Simulating the side effects of pharmaceutical drugs, simulating catalysts that speed up chemical reactions (which can lead to more energy-efficient applications) and breaking cryptography, Mike Mayberry, corporate vice president and managing director of Intel Labs told Fox News.

It’s important to note that D-Wave has already surpassed these companies and released a 2,000-qubit system, but since their computer is a quantum annealer that only solves a specific type of problem, they aren’t considered to be in direct competition to universal quantum computers by researchers and industry leaders.

AMAZING NEW AI INNOVATIONS AT CES 2018 Krzanich also discussed the development of a neuromorphic test chip, nicknamed “Loihi.” Neuromorphic chips are closer to traditional computer chips, but they are built to imitate neurons in a human brain, giving it the ability to learn as it runs.

On the Moore's Law hot seat: Intel's Mike Mayberry (QA)

As the vice president who leads Intel's research team, he bears responsibility for making sure his employer can cram ever more electronic circuitry onto computer chips.

Intel co-founder Gordon Moore 47 years ago observed the pace at which microchips' transistor count doubled, and Mayberry is in charge of keeping that legacy intact.

A lot rests on Moore's Law, which in a 1975 update to Moore's original 1965 paper predicted that the number of transistors will double every two years.

That means a chip of a given size has been able to accomplish more and more computing chores -- or that you can perform the same computing tasks using a smaller, cheaper, less power-hungry chip.

It's proved remarkably long-lived, despite any number of crises that threatened to stall the steady march of progress.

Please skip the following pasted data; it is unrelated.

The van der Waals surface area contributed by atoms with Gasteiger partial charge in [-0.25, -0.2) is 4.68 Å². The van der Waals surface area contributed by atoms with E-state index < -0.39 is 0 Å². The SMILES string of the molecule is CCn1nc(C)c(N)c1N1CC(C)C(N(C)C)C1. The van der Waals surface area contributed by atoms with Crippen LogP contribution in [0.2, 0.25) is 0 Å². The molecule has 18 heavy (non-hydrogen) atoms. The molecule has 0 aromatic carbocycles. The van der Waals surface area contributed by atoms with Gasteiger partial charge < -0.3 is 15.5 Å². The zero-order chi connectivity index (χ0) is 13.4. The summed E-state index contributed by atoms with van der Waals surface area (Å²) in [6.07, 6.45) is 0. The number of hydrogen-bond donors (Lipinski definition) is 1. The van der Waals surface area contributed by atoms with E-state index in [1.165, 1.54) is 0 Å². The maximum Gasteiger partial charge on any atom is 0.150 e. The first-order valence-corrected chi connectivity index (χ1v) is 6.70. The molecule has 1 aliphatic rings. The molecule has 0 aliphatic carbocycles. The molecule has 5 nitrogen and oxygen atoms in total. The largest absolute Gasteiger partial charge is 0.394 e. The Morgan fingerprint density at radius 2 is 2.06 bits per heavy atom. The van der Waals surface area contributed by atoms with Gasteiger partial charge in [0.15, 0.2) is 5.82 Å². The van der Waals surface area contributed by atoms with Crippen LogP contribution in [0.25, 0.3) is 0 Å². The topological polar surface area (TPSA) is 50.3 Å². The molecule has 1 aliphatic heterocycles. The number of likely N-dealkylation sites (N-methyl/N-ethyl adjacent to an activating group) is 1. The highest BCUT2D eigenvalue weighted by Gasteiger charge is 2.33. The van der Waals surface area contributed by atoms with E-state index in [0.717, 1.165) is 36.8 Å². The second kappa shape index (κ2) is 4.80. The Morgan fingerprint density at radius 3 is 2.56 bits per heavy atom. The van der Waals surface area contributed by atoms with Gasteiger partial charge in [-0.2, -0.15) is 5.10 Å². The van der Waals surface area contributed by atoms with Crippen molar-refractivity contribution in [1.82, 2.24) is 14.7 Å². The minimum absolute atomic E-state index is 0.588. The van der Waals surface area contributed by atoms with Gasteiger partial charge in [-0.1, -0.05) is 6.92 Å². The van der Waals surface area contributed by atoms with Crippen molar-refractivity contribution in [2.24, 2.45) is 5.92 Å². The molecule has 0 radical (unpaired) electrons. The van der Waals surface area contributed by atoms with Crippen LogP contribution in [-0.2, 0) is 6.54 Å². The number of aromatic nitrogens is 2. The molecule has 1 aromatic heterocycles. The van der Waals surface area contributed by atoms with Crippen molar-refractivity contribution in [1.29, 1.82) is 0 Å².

Intel builds its top-end 'Ivy Bridge' family of Core chips with a 22 nanometer (22nm) manufacturing process.

That means the smallest elements of the chip measure just 22 billionths of a meter, which is to say about 7,500 of them could fit across a dot on the letter i.

Each two years, through what Intel calls its 'tick-tock' strategy, the chip giant moves to a smaller process that doubles the number of transistors it can pack into a given surface area.

He lives in the future, testing new processes to figure out how to scale manufacturing processes down to 5nm -- and what to do after that.

Shankland: I remember times when people predicted this or that manufacturing process would be the end of the line, like at 180 nanometers.

I probably get contacted by a reporter two to three times a year because they read something predicts the end of Moore's Law.

As you make transistors small in their electrical length, they turn on easier, which is good, but they turn off harder, which is bad.

All through the end of the 1990s, the worry was leakage power: you have to stop scaling [making transistors smaller] because you couldn't turn devices off without overheating.

The next challenge was gate dielectric leakage, which we solved with high-k [a thin layer between the transistor gate and channel made of a material with a high dielectric constant].

The truth is we've been modifying the technology every five or seven years for 40 years, and there's no end in sight for being able to do that.

Looking at the three examples of Intel [which concentrates in logic], Samsung [a leader in memory], and TSMC [Taiwan Semiconductor Manufacturing Corp., the top foundry that makes microprocessors for other companies], the percentage of R&D burden is higher in the memory industry than it is in the other two.

That ends up where on average you break even -- in the high part of the cycle you make enough money to make up for the low part of the cycle.